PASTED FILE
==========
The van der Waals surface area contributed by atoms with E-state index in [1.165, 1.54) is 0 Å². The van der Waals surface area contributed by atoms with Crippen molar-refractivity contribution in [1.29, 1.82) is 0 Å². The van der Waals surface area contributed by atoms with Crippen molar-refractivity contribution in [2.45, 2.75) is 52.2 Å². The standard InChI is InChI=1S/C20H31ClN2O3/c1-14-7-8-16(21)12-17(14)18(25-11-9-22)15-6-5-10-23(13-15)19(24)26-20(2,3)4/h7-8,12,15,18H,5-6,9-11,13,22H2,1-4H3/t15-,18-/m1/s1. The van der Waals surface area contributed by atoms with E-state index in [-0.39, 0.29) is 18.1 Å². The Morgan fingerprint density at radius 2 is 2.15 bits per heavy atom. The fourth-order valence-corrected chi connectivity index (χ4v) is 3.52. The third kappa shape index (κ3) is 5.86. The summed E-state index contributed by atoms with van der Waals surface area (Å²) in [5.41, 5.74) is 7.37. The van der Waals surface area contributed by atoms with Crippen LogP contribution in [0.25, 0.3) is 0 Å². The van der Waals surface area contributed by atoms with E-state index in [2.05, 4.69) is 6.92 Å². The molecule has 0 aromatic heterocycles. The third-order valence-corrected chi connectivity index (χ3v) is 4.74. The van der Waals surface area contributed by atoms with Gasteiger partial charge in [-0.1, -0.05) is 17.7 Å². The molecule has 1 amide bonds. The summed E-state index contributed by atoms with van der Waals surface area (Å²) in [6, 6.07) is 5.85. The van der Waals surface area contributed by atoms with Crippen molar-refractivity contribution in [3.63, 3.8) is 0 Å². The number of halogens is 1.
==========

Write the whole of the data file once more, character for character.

The van der Waals surface area contributed by atoms with E-state index in [1.165, 1.54) is 0 Å². The van der Waals surface area contributed by atoms with Crippen molar-refractivity contribution in [1.29, 1.82) is 0 Å². The van der Waals surface area contributed by atoms with Crippen molar-refractivity contribution in [2.45, 2.75) is 52.2 Å². The standard InChI is InChI=1S/C20H31ClN2O3/c1-14-7-8-16(21)12-17(14)18(25-11-9-22)15-6-5-10-23(13-15)19(24)26-20(2,3)4/h7-8,12,15,18H,5-6,9-11,13,22H2,1-4H3/t15-,18-/m1/s1. The van der Waals surface area contributed by atoms with E-state index in [-0.39, 0.29) is 18.1 Å². The Morgan fingerprint density at radius 2 is 2.15 bits per heavy atom. The fourth-order valence-corrected chi connectivity index (χ4v) is 3.52. The third kappa shape index (κ3) is 5.86. The summed E-state index contributed by atoms with van der Waals surface area (Å²) in [5.41, 5.74) is 7.37. The van der Waals surface area contributed by atoms with Crippen LogP contribution in [0.25, 0.3) is 0 Å². The van der Waals surface area contributed by atoms with E-state index in [2.05, 4.69) is 6.92 Å². The molecule has 0 aromatic heterocycles. The third-order valence-corrected chi connectivity index (χ3v) is 4.74. The van der Waals surface area contributed by atoms with Gasteiger partial charge in [-0.1, -0.05) is 17.7 Å². The molecule has 1 amide bonds. The summed E-state index contributed by atoms with van der Waals surface area (Å²) in [6, 6.07) is 5.85. The van der Waals surface area contributed by atoms with Crippen molar-refractivity contribution in [3.63, 3.8) is 0 Å². The number of halogens is 1.